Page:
Biopics, especially those that deal with the law and the wrongfully accused, can so often fall into plotting tropes that leave the film as little more than a straight-forward tale suited for the Hallmark channel, high on emotional manipulation. And whilst Destin Daniel Cretton’s Just Mercy is rather procedural in its storytelling, and you could argue that there’s little mystery to its trajectory – we know from the get-go that the story’s accused is an innocent man – it’s no less compelling due to the quiet and faithful mentality it adheres to.
Primarily focusing on the unjust conviction of Walter “Johnny D” McMillan (Jamie Foxx), an African-American man condemned to death row in 1987 for the supposed murder of an 18-year-old white woman, this factual based drama may hit all the stirring beats we’d expect, but the truth burning at its core is undeniably important. What’s so frustrating about said truth is that despite overwhelming evidence in McMillan’s case that proved his innocence, the local law being routed deep in 1980’s Alabama racism meant a lack of any other suspects and their ability to coerce other criminals into falsifying statements only further implicated McMillan in a case he never had a chance of fighting.
It’s only when Harvard graduate Bryan Stevenson (Michael B. Jordan) arrives in town that McMillan’s hope appears to glimmer, though it’s certainly not without its challenges as Bryan similarly receives mistreatment from the local law enforcement off his skin colour, despite his legal credentials; a scene where he’s ask to strip out of his suit before visiting an inmate is infuriating in its bigotry. And as much as Just Mercy‘s title indicates an inspirational outcome, Cretton’s script (co-written with his Glass Castle collaborator, Andrew Lanham) is an uphill battle in achieving its justice with the film driving home the harsh realism that for every victory there was an act of vileness; one of the more maddening statistics recounted during the closing credits is that the real-life Sheriff who was instrumental in McMillan’s false imprisonment was re-elected a further 7 times by the Alabama locals.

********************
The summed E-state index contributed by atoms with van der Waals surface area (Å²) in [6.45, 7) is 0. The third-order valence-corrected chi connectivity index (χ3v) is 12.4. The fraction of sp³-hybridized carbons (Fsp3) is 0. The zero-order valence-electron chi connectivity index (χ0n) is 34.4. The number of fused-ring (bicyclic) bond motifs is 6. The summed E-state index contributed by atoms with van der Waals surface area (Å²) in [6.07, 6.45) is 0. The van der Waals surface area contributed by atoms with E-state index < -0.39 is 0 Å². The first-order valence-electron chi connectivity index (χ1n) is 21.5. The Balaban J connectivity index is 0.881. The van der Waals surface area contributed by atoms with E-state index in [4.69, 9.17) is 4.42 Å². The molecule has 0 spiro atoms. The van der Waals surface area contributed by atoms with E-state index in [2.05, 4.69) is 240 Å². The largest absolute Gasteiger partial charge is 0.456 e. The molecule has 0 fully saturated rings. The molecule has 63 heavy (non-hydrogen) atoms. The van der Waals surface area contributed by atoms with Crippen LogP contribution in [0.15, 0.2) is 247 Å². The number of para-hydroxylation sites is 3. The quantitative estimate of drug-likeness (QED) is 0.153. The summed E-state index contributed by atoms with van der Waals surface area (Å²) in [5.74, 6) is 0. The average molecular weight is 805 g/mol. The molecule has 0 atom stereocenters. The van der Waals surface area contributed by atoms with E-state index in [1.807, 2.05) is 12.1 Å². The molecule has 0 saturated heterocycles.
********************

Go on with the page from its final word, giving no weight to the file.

Though the film occasionally strokes its canvas with stereotypical dialogue and rousing moments stating “the truth will ultimately take precedence”, Just Mercy is an important venture that highlights both how far we’ve come as a society yet how much further we have to travel in order to truly achieve equality when it comes to the law and its relationship with people of colour. This may not ultimately be the type of film you haven’t seen before from a structural and/or topical point of view, but it’s a subject worth revisiting, if only to continue the dialogue regarding what’s right and what’s wrong.